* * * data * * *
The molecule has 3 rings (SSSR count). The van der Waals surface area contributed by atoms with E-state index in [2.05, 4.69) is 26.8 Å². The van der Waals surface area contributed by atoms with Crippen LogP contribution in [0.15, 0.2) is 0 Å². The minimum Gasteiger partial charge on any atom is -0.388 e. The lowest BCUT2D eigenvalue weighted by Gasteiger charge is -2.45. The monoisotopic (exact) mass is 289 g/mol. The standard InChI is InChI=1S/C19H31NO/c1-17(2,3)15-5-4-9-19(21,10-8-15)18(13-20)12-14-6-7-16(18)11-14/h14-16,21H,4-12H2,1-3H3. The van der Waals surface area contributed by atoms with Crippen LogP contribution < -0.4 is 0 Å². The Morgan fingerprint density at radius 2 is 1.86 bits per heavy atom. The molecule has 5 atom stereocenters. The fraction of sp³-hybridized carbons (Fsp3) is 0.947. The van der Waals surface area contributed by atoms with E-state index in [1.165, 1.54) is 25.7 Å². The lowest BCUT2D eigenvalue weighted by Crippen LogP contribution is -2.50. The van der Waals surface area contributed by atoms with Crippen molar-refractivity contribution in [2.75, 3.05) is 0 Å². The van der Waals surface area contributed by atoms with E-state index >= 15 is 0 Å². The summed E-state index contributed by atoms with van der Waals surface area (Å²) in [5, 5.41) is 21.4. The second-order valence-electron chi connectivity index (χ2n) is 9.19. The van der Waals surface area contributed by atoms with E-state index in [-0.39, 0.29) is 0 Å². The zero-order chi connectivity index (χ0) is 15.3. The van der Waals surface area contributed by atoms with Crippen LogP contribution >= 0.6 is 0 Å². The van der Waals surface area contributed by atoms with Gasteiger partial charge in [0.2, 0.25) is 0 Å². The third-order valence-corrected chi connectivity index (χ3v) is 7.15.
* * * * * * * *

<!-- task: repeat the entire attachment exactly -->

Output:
The molecule has 3 rings (SSSR count). The van der Waals surface area contributed by atoms with E-state index in [2.05, 4.69) is 26.8 Å². The van der Waals surface area contributed by atoms with Crippen LogP contribution in [0.15, 0.2) is 0 Å². The minimum Gasteiger partial charge on any atom is -0.388 e. The lowest BCUT2D eigenvalue weighted by Gasteiger charge is -2.45. The monoisotopic (exact) mass is 289 g/mol. The standard InChI is InChI=1S/C19H31NO/c1-17(2,3)15-5-4-9-19(21,10-8-15)18(13-20)12-14-6-7-16(18)11-14/h14-16,21H,4-12H2,1-3H3. The van der Waals surface area contributed by atoms with Crippen LogP contribution < -0.4 is 0 Å². The Morgan fingerprint density at radius 2 is 1.86 bits per heavy atom. The molecule has 5 atom stereocenters. The fraction of sp³-hybridized carbons (Fsp3) is 0.947. The van der Waals surface area contributed by atoms with E-state index in [1.165, 1.54) is 25.7 Å². The lowest BCUT2D eigenvalue weighted by Crippen LogP contribution is -2.50. The van der Waals surface area contributed by atoms with Crippen molar-refractivity contribution in [2.75, 3.05) is 0 Å². The van der Waals surface area contributed by atoms with E-state index >= 15 is 0 Å². The summed E-state index contributed by atoms with van der Waals surface area (Å²) in [5, 5.41) is 21.4. The second-order valence-electron chi connectivity index (χ2n) is 9.19. The van der Waals surface area contributed by atoms with E-state index in [-0.39, 0.29) is 0 Å². The zero-order chi connectivity index (χ0) is 15.3. The van der Waals surface area contributed by atoms with Crippen LogP contribution >= 0.6 is 0 Å². The van der Waals surface area contributed by atoms with Gasteiger partial charge in [0.2, 0.25) is 0 Å². The third-order valence-corrected chi connectivity index (χ3v) is 7.15.